History fires pupils’ curiosity about the past in Britain and the wider world. Pupils consider how the past influences the present, what past societies were like, how these societies organised there politics, and what beliefs and cultures influenced people’s actions.
In St Barnabas and St Paul’s history is taught through the creative curriculum which allows children to link subjects together e.g. Art, etc to make it more meaningful, fun and have more of a purpose.
Teachers try to be as creative as possible whether the children are creating stained glass windows to creating their own song containing factual information.
We are now taking the topics and the objectives from the new curriculum. The topics are as follows;
KEY STAGE ONE-Year 1
There’s no place like home; Changes within living memory and where appropriate, these will be used to reveal aspects of change in national life.
Wonderful women; Lives of significant individuals, in the past, who have contributed to national and international achievements. Some should be used to compare aspects of life in different periods for example, Elizabeth I and Queen Victoria, Christopher Columbus and Neil Armstrong, William Caxton and Tim Berners-Lee, Pieter Bruegel the Elder and LS Lowry, Rosa Parks and Emily Davison and Edith Cavell. Mary Seacole and Florence Nightingale.
All the fun of the fair; Changes within living memory. And where appropriate, these will be used to reveal aspects of change in national life.
KEY STAGE ONE-Year 2
Marvellous men; Events beyond living memory that are significant nationally or globally for example, the Great Fire of London. Events beyond living memory that are significant nationally or globally for example, the first aeroplane flight, first car, first boat (tenuous link to pirates for literacy) etc.
Winter wonderland; Events beyond living memory that are significant nationally or globally for example the Ice age and the Winter Olympics.
Toys R us! Ways of life. Significant historical events, people and places in their own locality.
The Great outdoors; The lives of significant individuals in the past who have contributed to national and international achievements.
The key stage 2 department works on a rolling program of year A and B so topics and objectives do not get repeated.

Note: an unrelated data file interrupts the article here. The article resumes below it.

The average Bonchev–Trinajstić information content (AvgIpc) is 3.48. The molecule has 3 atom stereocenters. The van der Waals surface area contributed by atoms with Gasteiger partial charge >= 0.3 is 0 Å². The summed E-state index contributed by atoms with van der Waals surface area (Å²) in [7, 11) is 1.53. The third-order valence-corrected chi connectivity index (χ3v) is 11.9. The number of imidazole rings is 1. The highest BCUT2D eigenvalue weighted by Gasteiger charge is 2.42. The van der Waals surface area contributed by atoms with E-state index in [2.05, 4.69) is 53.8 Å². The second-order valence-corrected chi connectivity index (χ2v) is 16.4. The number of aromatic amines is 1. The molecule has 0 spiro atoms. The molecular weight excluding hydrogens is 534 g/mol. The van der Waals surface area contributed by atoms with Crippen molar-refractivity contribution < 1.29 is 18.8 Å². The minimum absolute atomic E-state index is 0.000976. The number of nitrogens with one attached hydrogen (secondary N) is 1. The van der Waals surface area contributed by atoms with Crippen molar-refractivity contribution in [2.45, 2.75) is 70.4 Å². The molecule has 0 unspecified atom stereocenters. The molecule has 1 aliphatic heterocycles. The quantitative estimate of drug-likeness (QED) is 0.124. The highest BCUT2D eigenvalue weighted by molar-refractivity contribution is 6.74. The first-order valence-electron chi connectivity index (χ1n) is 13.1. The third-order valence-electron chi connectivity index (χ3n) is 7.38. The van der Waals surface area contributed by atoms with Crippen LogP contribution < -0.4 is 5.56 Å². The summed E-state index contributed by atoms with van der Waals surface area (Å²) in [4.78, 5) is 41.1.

KEY STAGE TWO-Year 3
Viking and Anglo –Saxons; This will include Viking raids and invasion. The resistance by Alfred the Great and Athelstan, first king of England. Further Viking invasions and Danegeld. The Anglo-Saxon laws and justice. Finally Edward the Confessor and his death in 1066.
Roman Empire and its impact on Britain; This will cover Julius Caesar’s attempted invasion in 55-54 BC. The Roman Empire by AD 42 and the power of its army. The successful invasion by Claudius and conquest, including Hadrian’s Wall. British resistance, e.g. Boudica. The “Romanisation” of Britain: sites such as Caerwent and the impact of technology, culture and beliefs, including early Christianity.
A local History Study; A study of an aspect of history or a site dating from a period beyond 1066 that is significant in the locality. Significant turning points in British history. Looking at the change in Britain since the industrial revolution on society with the inventions of locomotive steam engines, transport, canal network, railways and looms. How did this affect Blackburn?
KEY STAGE TWO-Year 4
British settlement by Anglo Saxons and the Scots; The Roman withdrawal from Britain in c. AD 410 and the fall of the western Roman Empire. The Scots invasions from Ireland to north Britain (now Scotland) Anglo-Saxon invasions, settlements and kingdoms this will cover place names and village life. Anglo-Saxon art and culture. Christian conversion – Canterbury, Iona and Lindisfarne.
Changes in Britain the stone age to the iron age; Late Neolithic hunter-gatherers and early farmers, e.g. Skara Brae. Bronze Age religion, technology and travel, e.g. Stonehenge. Iron Age hill forts: tribal kingdoms, farming, art and culture.
A local history study – WW2 in Blackburn area; A study over time tracing how several aspects of national history are reflected in the locality.
KEY STAGE TWO-Years 5
British History; A study which extends chronological knowledge beyond 1066. Leisure and entertainment in the 20th Century post 1945 entertainment.
A local history study on the Victorians; Changing power of the monarchs such as John Anne and Victoria and the impact they had on social history such as crime and punishment
Earliest Civilizations; An overview of where and when the first civilizations appeared and a depth study of Ancient Egypt.
KEY STAGE TWO-Years 6
A local History Study on the Tudors; Tudors looking at the how their rule has impacted our current way of life. For example the change in religion and the change in culture from producing little or no books and manuscripts to at the end of Henry VIII reign becoming a patron of arts and literature.
Rememberance; Look at both WW1 and WW2. Links to British values running through the unit. Look at the impact of the war upon Britain. Look at the countries that were involved in the wars. Look at the effects of Hilter-R.E links.
Mayan Civilisation; A non-European society that provides contrasts with British history.